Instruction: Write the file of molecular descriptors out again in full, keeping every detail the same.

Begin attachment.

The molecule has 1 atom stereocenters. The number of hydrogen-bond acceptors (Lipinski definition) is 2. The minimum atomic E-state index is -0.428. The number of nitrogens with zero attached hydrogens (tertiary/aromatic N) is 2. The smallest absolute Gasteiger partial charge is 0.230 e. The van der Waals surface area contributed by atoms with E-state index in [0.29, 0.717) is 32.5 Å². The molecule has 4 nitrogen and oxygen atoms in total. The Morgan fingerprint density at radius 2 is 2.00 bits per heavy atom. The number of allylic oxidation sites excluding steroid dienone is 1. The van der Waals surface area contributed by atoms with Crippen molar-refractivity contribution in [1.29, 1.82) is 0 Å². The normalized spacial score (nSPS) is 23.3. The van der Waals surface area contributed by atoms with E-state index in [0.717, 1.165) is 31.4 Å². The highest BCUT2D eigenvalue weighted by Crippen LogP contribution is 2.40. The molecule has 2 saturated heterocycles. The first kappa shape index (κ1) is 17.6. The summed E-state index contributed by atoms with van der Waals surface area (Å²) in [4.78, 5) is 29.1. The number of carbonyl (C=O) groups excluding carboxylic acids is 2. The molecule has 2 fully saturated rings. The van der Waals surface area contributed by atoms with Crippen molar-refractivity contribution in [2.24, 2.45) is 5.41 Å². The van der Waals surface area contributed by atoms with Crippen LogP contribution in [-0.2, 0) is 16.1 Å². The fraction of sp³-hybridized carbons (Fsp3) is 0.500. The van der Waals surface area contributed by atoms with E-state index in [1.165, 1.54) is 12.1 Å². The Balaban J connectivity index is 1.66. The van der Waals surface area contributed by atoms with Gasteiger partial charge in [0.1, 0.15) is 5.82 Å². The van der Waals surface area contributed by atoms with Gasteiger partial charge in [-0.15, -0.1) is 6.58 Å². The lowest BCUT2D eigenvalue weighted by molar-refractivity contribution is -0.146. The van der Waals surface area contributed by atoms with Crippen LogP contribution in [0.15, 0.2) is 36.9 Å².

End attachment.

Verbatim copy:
The molecule has 1 atom stereocenters. The number of hydrogen-bond acceptors (Lipinski definition) is 2. The minimum atomic E-state index is -0.428. The number of nitrogens with zero attached hydrogens (tertiary/aromatic N) is 2. The smallest absolute Gasteiger partial charge is 0.230 e. The van der Waals surface area contributed by atoms with E-state index in [0.29, 0.717) is 32.5 Å². The molecule has 4 nitrogen and oxygen atoms in total. The Morgan fingerprint density at radius 2 is 2.00 bits per heavy atom. The number of allylic oxidation sites excluding steroid dienone is 1. The van der Waals surface area contributed by atoms with Crippen molar-refractivity contribution in [1.29, 1.82) is 0 Å². The normalized spacial score (nSPS) is 23.3. The van der Waals surface area contributed by atoms with E-state index in [0.717, 1.165) is 31.4 Å². The highest BCUT2D eigenvalue weighted by Crippen LogP contribution is 2.40. The molecule has 2 saturated heterocycles. The first kappa shape index (κ1) is 17.6. The summed E-state index contributed by atoms with van der Waals surface area (Å²) in [4.78, 5) is 29.1. The number of carbonyl (C=O) groups excluding carboxylic acids is 2. The molecule has 2 fully saturated rings. The van der Waals surface area contributed by atoms with Crippen molar-refractivity contribution in [2.24, 2.45) is 5.41 Å². The van der Waals surface area contributed by atoms with Crippen LogP contribution in [-0.2, 0) is 16.1 Å². The fraction of sp³-hybridized carbons (Fsp3) is 0.500. The van der Waals surface area contributed by atoms with E-state index in [1.165, 1.54) is 12.1 Å². The Balaban J connectivity index is 1.66. The van der Waals surface area contributed by atoms with Gasteiger partial charge in [0.1, 0.15) is 5.82 Å². The van der Waals surface area contributed by atoms with Gasteiger partial charge in [-0.15, -0.1) is 6.58 Å². The lowest BCUT2D eigenvalue weighted by molar-refractivity contribution is -0.146. The van der Waals surface area contributed by atoms with Crippen LogP contribution in [0.15, 0.2) is 36.9 Å².